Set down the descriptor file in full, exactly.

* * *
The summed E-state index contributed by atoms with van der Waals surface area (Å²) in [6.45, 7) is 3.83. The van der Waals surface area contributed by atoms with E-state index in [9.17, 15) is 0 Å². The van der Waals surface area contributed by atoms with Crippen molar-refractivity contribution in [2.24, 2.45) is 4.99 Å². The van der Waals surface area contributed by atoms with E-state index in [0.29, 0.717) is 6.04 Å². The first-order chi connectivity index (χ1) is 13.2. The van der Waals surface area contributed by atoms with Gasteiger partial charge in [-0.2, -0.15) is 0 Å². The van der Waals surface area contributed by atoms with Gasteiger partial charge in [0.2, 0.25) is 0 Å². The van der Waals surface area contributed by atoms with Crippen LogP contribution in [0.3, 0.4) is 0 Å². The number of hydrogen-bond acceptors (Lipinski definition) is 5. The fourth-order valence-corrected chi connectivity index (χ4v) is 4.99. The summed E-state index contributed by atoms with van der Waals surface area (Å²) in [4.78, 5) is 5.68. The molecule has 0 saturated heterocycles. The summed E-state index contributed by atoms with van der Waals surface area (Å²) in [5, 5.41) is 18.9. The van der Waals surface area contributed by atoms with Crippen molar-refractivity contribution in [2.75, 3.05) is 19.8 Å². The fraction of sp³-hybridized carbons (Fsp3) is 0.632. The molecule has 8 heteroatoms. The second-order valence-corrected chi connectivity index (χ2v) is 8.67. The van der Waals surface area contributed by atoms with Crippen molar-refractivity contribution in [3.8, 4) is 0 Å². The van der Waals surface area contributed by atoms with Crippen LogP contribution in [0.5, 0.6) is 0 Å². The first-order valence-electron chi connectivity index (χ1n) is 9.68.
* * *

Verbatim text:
The summed E-state index contributed by atoms with van der Waals surface area (Å²) in [6.45, 7) is 3.83. The van der Waals surface area contributed by atoms with E-state index in [9.17, 15) is 0 Å². The van der Waals surface area contributed by atoms with Crippen molar-refractivity contribution in [2.24, 2.45) is 4.99 Å². The van der Waals surface area contributed by atoms with E-state index in [0.29, 0.717) is 6.04 Å². The first-order chi connectivity index (χ1) is 13.2. The van der Waals surface area contributed by atoms with Gasteiger partial charge in [-0.2, -0.15) is 0 Å². The van der Waals surface area contributed by atoms with Gasteiger partial charge in [0.2, 0.25) is 0 Å². The van der Waals surface area contributed by atoms with Crippen LogP contribution in [0.3, 0.4) is 0 Å². The number of hydrogen-bond acceptors (Lipinski definition) is 5. The fourth-order valence-corrected chi connectivity index (χ4v) is 4.99. The summed E-state index contributed by atoms with van der Waals surface area (Å²) in [4.78, 5) is 5.68. The molecule has 0 saturated heterocycles. The summed E-state index contributed by atoms with van der Waals surface area (Å²) in [5, 5.41) is 18.9. The van der Waals surface area contributed by atoms with Crippen molar-refractivity contribution in [2.75, 3.05) is 19.8 Å². The fraction of sp³-hybridized carbons (Fsp3) is 0.632. The molecule has 8 heteroatoms. The second-order valence-corrected chi connectivity index (χ2v) is 8.67. The van der Waals surface area contributed by atoms with Crippen molar-refractivity contribution in [3.8, 4) is 0 Å². The van der Waals surface area contributed by atoms with Crippen LogP contribution in [0.5, 0.6) is 0 Å². The first-order valence-electron chi connectivity index (χ1n) is 9.68.